Saturday, 2 May 2009

Cervantes - Don Quixote

On returning home I did as I promised and bought a copy of Cervantes’ Don Quixote. I found it on Amazon for the bargain price of £1.99, I ordered it together with a book on the history of Spain and it arrived three days later.

I opened the package and then I remembered why I didn’t finish it at the last attempt. The book is nearly eight hundred pages and I estimate about four hundred and forty thousand words long and it has that tiny squashed up typeface that makes a book sometimes difficult to read.

So, just in case I start it and abandon it again I have decided to carry out some research and do some preparation to try and understand exactly why this is such a good book and why I should enjoy reading it.

According to one reviewer Don Quixote is "so conspicuous and void of difficulty that children may handle him, youths may read him, men may understand him and old men may celebrate him". I hope that I am at that “men may understand him” part of life whereas previously I was only at the “youths may read him” stage and that this might make a difference. I think it will also help that I have now visited La Mancha and have some small understanding of the place and the people and this will explain the book when I begin to read it.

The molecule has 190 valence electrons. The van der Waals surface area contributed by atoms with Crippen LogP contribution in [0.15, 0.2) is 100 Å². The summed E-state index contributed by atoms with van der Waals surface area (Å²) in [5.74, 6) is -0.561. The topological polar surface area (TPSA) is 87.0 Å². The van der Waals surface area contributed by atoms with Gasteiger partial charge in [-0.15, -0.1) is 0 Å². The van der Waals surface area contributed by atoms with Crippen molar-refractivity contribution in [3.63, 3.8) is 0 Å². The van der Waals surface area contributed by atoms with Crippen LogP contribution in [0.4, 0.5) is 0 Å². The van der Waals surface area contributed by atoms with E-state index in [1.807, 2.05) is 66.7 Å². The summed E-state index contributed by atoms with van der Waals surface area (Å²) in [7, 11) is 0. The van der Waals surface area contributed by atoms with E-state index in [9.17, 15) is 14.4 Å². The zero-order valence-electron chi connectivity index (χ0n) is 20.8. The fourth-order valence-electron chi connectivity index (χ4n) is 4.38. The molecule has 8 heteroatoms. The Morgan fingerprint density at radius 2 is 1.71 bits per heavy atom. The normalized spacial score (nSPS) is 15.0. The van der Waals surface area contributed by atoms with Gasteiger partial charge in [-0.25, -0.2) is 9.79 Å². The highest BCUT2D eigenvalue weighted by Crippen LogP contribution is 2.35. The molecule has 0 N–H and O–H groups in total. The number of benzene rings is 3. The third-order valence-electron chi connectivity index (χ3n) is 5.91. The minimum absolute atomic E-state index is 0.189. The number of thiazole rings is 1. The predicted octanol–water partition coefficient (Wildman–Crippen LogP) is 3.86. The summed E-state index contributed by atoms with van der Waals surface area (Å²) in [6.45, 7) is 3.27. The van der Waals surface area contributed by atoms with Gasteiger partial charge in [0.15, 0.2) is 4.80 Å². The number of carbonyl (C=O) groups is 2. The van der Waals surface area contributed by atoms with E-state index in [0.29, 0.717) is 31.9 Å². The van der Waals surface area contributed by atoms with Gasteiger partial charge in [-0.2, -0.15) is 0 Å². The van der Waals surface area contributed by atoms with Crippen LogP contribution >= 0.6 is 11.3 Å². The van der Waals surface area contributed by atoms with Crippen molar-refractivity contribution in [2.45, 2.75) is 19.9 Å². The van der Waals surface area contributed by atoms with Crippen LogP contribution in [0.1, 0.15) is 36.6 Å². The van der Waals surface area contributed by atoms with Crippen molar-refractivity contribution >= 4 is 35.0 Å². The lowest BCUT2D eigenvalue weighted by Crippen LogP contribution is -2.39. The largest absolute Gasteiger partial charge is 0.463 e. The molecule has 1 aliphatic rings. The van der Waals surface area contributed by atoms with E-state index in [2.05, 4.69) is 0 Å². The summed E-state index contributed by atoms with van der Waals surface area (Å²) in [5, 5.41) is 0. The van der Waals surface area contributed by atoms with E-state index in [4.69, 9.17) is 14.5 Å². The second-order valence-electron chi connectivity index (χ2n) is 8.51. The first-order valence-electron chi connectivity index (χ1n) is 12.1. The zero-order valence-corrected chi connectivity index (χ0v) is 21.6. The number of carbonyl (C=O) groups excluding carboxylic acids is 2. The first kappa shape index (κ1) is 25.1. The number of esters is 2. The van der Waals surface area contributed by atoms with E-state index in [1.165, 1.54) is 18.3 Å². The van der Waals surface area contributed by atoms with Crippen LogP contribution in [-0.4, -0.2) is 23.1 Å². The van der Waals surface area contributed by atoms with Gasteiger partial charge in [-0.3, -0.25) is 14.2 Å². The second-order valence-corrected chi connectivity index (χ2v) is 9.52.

The novel begins with :

Somewhere in La Mancha, in a place whose name I do not care to remember, a gentleman lived not long ago, one of those who has a lance and ancient shield on a shelf and keeps a skinny nag and a greyhound for racing…

…His fantasy filled with everything he had read in his books, enchantments as well as combats, battles, challenges, wounds, courtings, loves, torments, and other impossible foolishness, and he became so convinced in his imagination of the truth of all the countless grandiloquent and false inventions he read that for him no history in the world was truer.”

I have read that first page a couple of times but have not yet felt completely ready to carry on so perhaps I will keep it for a holiday read? I am determined to do it soon and I will let you know how I get on but for now I have got to finish my Rory McGrath book, which isn’t quite such an important work in the history of World literature but is very easy to read.

1 comment:

Anonymous said...

The last three books I've attempted to read have ended up with unread endings. I'm not sure whether its the books or my dwindling attention span.
The last, Denis Wheatleys Faked Passports is a rip roaring read so I am guessing that my attention span just isn't what it...